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Hi guys I have been trying to run a 4-2-3-1 and one of the main problems I am having is that the front 3 are static at times, especially playing against low blocks. My current setup is this:

                      DLFsu

   IFat             AMat           IWsu

            CMde          DLPsu

WBsu     BPDde    CDde     FBat

Mentality: Positive

Shorter Passing, Play out of Defence, Fairly Narrow

Counter-Press

Higher Defensive Line, Higher Line of Engagement, Use Offside Trap

I have put a split press on the front 4 and Roam from Position for DLF and AM.

I have tinkered with the striker role multiple times from AF to DLFsu but they all seem to be estranged from the buildup (maybe I haven't analysed the tactic thoroughly enough)

I do get wins but sometimes they just come from set piece goals, lots of times the DLP and FB shoot a lot instead of my forwards. Does my setup make sense and how can I change it to get my forwards more involved?

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I've found that the two roles that offer most movement in the final third are the false 9 and AP(s) on wings. The AP opens up loads of space on the wings for a overlapping full back as he comes inside and sits deep. The false 9 is really inconsistent as he only drops during transitions and not when you are passing the ball around outside the opposition 18 yard box. 

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I'm not sure if this is going to help but I have made some slight changes to the setup.

                      DLFsu

   IFsu             AMat           IWsu

            CMde          DLPsu

WBsu     BPDde    CDde     FBsu

So basically what I have done is change the duty of the IF and FB from attack to support. What I am aiming for is for the IF to remain engaged defensively (have seen people saying IFat doesn't even make an effort to press) and changed my FB to support so he doesn't try launching shots himself and rather looks to support the forwards. The AM now is pretty much a hardworking trequartista, maybe something like Muller in this year's Bayern (I added some more PIs). Hopefully more support roles mean the team work more as a unit. What do you guys think?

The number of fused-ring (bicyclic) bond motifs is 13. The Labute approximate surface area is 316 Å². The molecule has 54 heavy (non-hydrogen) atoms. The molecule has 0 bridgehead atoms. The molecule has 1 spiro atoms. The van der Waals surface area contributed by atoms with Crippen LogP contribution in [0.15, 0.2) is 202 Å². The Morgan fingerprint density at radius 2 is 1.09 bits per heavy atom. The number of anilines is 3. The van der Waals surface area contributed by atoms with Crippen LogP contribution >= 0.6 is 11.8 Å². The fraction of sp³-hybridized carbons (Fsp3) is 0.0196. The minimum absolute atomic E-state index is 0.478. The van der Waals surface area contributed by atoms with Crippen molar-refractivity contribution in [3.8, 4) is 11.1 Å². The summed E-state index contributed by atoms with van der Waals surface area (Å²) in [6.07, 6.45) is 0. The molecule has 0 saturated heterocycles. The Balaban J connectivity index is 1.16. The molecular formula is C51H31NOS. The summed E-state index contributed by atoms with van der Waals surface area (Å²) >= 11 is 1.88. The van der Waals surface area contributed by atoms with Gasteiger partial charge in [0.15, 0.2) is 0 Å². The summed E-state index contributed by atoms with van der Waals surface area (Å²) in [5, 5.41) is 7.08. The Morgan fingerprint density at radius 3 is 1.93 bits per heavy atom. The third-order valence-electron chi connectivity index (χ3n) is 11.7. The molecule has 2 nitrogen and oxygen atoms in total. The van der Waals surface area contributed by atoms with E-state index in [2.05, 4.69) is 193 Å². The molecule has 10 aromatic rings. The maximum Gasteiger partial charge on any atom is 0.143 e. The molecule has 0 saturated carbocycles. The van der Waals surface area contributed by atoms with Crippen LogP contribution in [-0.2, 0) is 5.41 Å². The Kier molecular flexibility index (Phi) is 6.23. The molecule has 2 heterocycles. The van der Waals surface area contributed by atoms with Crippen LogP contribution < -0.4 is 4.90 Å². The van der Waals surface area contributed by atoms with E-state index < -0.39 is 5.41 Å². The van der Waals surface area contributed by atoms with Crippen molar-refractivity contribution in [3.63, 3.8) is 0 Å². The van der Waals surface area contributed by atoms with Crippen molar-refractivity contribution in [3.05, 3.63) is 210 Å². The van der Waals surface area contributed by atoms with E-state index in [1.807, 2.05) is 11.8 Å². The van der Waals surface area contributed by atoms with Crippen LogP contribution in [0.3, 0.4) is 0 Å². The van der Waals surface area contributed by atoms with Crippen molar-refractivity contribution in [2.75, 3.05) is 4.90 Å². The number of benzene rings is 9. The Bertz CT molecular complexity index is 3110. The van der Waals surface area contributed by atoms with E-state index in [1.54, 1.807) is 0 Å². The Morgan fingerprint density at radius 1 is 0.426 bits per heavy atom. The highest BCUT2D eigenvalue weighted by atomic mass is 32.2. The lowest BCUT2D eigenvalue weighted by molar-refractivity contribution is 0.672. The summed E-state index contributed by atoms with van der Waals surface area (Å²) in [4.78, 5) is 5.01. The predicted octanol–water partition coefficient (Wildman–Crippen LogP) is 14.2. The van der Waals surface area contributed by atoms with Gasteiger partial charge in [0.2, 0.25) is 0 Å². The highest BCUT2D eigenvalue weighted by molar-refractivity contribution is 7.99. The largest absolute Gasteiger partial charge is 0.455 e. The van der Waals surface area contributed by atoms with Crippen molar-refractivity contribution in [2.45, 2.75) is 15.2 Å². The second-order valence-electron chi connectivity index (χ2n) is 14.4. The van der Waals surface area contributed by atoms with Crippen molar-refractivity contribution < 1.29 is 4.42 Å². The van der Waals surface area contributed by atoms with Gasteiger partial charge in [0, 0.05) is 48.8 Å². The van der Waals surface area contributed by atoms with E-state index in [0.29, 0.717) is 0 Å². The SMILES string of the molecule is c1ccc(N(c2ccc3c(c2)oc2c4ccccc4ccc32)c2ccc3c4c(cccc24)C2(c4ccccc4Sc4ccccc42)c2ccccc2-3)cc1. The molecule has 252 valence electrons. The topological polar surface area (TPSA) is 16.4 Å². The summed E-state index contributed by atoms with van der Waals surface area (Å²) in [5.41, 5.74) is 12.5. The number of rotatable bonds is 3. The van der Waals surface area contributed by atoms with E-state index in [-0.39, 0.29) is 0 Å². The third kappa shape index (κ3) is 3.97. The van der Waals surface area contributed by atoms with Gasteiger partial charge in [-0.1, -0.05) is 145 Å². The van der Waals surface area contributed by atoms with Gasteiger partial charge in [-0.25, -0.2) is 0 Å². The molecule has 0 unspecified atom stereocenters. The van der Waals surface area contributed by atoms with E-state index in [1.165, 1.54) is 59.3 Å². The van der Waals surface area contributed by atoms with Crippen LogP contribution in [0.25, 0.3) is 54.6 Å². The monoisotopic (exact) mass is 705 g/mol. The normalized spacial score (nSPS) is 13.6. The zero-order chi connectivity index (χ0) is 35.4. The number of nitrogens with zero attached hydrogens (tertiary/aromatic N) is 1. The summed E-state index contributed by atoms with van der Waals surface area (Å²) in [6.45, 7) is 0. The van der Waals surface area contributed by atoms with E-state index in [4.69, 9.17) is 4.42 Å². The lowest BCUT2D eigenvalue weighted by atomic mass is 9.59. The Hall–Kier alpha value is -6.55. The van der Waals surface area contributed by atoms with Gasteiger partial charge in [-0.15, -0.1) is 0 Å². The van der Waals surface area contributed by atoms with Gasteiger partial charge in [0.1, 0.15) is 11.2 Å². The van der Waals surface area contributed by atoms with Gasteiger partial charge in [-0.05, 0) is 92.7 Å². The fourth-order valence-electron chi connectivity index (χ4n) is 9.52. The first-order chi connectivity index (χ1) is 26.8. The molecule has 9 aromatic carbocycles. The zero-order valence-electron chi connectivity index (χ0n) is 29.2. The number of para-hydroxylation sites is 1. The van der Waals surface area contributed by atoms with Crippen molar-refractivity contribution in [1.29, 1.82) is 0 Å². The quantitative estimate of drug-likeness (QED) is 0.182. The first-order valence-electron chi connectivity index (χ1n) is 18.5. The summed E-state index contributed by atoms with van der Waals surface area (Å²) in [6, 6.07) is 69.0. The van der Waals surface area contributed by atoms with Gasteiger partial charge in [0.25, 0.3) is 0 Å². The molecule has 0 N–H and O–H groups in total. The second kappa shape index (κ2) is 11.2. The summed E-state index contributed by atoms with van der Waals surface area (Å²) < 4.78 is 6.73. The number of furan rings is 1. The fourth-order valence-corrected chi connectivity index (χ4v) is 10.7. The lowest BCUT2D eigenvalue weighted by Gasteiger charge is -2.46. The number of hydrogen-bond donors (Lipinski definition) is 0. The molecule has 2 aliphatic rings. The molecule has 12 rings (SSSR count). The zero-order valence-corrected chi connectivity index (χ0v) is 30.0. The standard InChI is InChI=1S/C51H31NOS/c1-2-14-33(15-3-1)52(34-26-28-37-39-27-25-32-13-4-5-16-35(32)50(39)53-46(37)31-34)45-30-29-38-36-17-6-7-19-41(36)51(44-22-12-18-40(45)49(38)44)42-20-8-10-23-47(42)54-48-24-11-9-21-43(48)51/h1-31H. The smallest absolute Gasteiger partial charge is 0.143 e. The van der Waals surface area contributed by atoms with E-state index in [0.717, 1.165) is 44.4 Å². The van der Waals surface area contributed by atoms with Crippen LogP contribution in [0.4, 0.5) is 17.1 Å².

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On 02/09/2020 at 05:33, KCHDD said:

DLFsu

   IFat             AMat           IWsu

            CMde          DLPsu

WBsu     BPDde    CDde     FBat

Mentality: Positive

Shorter Passing, Play out of Defence, Fairly Narrow

Counter-Press

Higher Defensive Line, Higher Line of Engagement, Use Offside Trap

I have put a split press on the front 4 and Roam from Position for DLF and AM

 

On 02/09/2020 at 05:33, KCHDD said:

Does my setup make sense and how can I change it to get my forwards more involved?

Your setup of roles and duties is very close to optimal. The only tweak(s) I would suggest is swapping the AMC's and striker's respective duties - i.e. AM on support and DLF on attack. Simply because the AMC has both CMs in a strictly holding roles behind himself, and on top of that the tactic as a whole is designed in a pretty much possession-oriented fashion. 

When it comes to instructions, here are changes I would suggest:

- remove the fairly narrow width because it potentially limits your options in attack (especially if you mostly face defensive opposition)

- split block requires better vertical compactness, so I would drop the LOE to standard instead of higher 

You can also tinker with the Be more expressive TI and see if it makes any notable difference.

But the most important thing - make sure you have the right players for that style of football before anything else. 

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Agreed that this mostly looks good -- against teams playing low blocks, I would suggest experimenting with Lowering the Tempo and passing More Directly, with your possession-oriented system, you're giving the defense a lot of time to set up and mark -- by playing slightly slower, you give your players more time on the ball to pick a pass and look for runs off the ball and since they'll be looking for more direct passes, you should see more switches of play, which will have a greater chance of catching a defender out of position as most of them will have to reposition.

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10 hours ago, KCHDD said:

one more question, will the DLFat and IFat get in the way of each other?

(Lone) striker roles that generally work well when paired with an IF on attack duty: F9, TQ and DLF on either duty. CF can also be a decent option, but I would look to avoid it in a top-heavy system such as 4231, because CF benefits from space, which is relatively scarce in top-heavy formations. 

But the reason I proposed the DLF on attack in this particular case is the context of your tactic as a whole. Because nothing should be viewed in isolation. For that matter, I also suggested switching the AM's duty to support (and explained why). Plus the swap of the CM roles. 

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Hi guys, so I made the modifications and tested my new tactic over the weekend and glad to say it is working well so far. This experience has allowed me to pay more attention to how the players are interacting instead of fully focusing on the results. Changing AM to support allows the ball to run through him more often and allows the ST to focus more on scoring. I have noticed something else though. Pushing both full backs up the pitch means that there is little penetration in the center of the pitch when the ball enters the final third. I was thinking as a tweak I could alternate between a covering full back or a covering CM in my tactic. So either

                       DLFat